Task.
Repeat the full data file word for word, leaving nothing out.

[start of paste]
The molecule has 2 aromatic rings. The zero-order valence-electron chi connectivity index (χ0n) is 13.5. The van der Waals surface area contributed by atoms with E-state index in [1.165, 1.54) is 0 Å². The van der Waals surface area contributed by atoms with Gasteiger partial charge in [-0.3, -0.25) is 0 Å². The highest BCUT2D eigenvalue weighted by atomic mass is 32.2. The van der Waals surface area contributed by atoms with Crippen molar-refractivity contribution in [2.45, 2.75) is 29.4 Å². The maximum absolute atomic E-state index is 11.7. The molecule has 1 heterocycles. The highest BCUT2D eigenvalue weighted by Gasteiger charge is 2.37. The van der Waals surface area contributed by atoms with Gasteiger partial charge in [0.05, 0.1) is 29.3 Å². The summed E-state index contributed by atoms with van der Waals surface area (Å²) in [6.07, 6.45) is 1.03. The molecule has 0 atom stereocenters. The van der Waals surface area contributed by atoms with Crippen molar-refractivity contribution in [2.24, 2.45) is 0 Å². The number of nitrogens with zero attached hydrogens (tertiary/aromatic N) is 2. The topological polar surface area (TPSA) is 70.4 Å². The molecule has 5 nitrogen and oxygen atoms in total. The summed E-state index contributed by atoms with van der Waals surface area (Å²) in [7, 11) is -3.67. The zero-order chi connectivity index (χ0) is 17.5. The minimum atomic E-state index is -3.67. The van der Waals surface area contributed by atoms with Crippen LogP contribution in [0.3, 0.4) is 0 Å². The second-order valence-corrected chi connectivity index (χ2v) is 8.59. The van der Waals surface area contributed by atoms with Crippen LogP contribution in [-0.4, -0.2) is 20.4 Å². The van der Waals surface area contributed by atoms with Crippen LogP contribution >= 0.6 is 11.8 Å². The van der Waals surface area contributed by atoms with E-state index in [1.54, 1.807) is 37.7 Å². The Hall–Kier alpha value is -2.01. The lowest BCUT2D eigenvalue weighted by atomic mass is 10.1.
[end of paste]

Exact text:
The molecule has 2 aromatic rings. The zero-order valence-electron chi connectivity index (χ0n) is 13.5. The van der Waals surface area contributed by atoms with E-state index in [1.165, 1.54) is 0 Å². The van der Waals surface area contributed by atoms with Gasteiger partial charge in [-0.3, -0.25) is 0 Å². The highest BCUT2D eigenvalue weighted by atomic mass is 32.2. The van der Waals surface area contributed by atoms with Crippen molar-refractivity contribution in [2.45, 2.75) is 29.4 Å². The maximum absolute atomic E-state index is 11.7. The molecule has 1 heterocycles. The highest BCUT2D eigenvalue weighted by Gasteiger charge is 2.37. The van der Waals surface area contributed by atoms with Gasteiger partial charge in [0.05, 0.1) is 29.3 Å². The summed E-state index contributed by atoms with van der Waals surface area (Å²) in [6.07, 6.45) is 1.03. The molecule has 0 atom stereocenters. The van der Waals surface area contributed by atoms with Crippen molar-refractivity contribution in [2.24, 2.45) is 0 Å². The number of nitrogens with zero attached hydrogens (tertiary/aromatic N) is 2. The topological polar surface area (TPSA) is 70.4 Å². The molecule has 5 nitrogen and oxygen atoms in total. The summed E-state index contributed by atoms with van der Waals surface area (Å²) in [7, 11) is -3.67. The zero-order chi connectivity index (χ0) is 17.5. The minimum atomic E-state index is -3.67. The van der Waals surface area contributed by atoms with Crippen LogP contribution in [0.3, 0.4) is 0 Å². The second-order valence-corrected chi connectivity index (χ2v) is 8.59. The van der Waals surface area contributed by atoms with Crippen LogP contribution in [-0.4, -0.2) is 20.4 Å². The van der Waals surface area contributed by atoms with Crippen LogP contribution >= 0.6 is 11.8 Å². The van der Waals surface area contributed by atoms with E-state index in [1.54, 1.807) is 37.7 Å². The Hall–Kier alpha value is -2.01. The lowest BCUT2D eigenvalue weighted by atomic mass is 10.1.